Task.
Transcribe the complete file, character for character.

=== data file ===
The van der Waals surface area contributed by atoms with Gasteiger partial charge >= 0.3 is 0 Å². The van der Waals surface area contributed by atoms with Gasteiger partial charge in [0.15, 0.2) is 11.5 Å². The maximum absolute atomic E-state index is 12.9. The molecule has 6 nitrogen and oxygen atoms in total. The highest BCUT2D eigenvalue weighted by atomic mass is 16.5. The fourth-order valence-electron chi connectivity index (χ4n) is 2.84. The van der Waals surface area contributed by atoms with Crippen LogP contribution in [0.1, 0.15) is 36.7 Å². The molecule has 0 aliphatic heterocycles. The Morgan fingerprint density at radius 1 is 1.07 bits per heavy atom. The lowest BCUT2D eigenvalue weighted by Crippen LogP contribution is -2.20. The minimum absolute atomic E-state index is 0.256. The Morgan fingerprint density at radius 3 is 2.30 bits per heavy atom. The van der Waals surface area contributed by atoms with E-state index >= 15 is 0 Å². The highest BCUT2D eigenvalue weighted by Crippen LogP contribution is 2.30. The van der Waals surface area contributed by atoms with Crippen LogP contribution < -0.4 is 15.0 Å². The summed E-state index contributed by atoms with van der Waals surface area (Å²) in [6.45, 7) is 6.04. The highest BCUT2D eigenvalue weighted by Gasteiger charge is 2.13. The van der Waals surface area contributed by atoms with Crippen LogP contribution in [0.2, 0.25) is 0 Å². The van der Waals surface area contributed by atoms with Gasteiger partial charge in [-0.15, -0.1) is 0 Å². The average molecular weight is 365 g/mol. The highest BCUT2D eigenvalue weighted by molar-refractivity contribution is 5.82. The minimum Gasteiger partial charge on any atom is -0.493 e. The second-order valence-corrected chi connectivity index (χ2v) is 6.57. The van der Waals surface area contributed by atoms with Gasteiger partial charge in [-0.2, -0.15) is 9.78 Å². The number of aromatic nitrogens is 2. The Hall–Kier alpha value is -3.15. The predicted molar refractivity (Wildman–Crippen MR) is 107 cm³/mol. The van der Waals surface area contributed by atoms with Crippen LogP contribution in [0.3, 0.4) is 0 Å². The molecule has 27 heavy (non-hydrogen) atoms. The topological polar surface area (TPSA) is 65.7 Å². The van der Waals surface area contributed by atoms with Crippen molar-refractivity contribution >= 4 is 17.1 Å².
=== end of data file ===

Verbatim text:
The van der Waals surface area contributed by atoms with Gasteiger partial charge >= 0.3 is 0 Å². The van der Waals surface area contributed by atoms with Gasteiger partial charge in [0.15, 0.2) is 11.5 Å². The maximum absolute atomic E-state index is 12.9. The molecule has 6 nitrogen and oxygen atoms in total. The highest BCUT2D eigenvalue weighted by atomic mass is 16.5. The fourth-order valence-electron chi connectivity index (χ4n) is 2.84. The van der Waals surface area contributed by atoms with Crippen LogP contribution in [0.1, 0.15) is 36.7 Å². The molecule has 0 aliphatic heterocycles. The Morgan fingerprint density at radius 1 is 1.07 bits per heavy atom. The lowest BCUT2D eigenvalue weighted by Crippen LogP contribution is -2.20. The minimum absolute atomic E-state index is 0.256. The Morgan fingerprint density at radius 3 is 2.30 bits per heavy atom. The van der Waals surface area contributed by atoms with E-state index >= 15 is 0 Å². The highest BCUT2D eigenvalue weighted by Crippen LogP contribution is 2.30. The van der Waals surface area contributed by atoms with Crippen LogP contribution < -0.4 is 15.0 Å². The summed E-state index contributed by atoms with van der Waals surface area (Å²) in [6.45, 7) is 6.04. The highest BCUT2D eigenvalue weighted by Gasteiger charge is 2.13. The van der Waals surface area contributed by atoms with Crippen LogP contribution in [0.2, 0.25) is 0 Å². The van der Waals surface area contributed by atoms with Gasteiger partial charge in [-0.15, -0.1) is 0 Å². The average molecular weight is 365 g/mol. The highest BCUT2D eigenvalue weighted by molar-refractivity contribution is 5.82. The minimum Gasteiger partial charge on any atom is -0.493 e. The second-order valence-corrected chi connectivity index (χ2v) is 6.57. The van der Waals surface area contributed by atoms with Gasteiger partial charge in [-0.2, -0.15) is 9.78 Å². The number of aromatic nitrogens is 2. The Hall–Kier alpha value is -3.15. The predicted molar refractivity (Wildman–Crippen MR) is 107 cm³/mol. The van der Waals surface area contributed by atoms with Crippen LogP contribution in [0.3, 0.4) is 0 Å². The molecule has 27 heavy (non-hydrogen) atoms. The topological polar surface area (TPSA) is 65.7 Å². The van der Waals surface area contributed by atoms with Crippen molar-refractivity contribution >= 4 is 17.1 Å².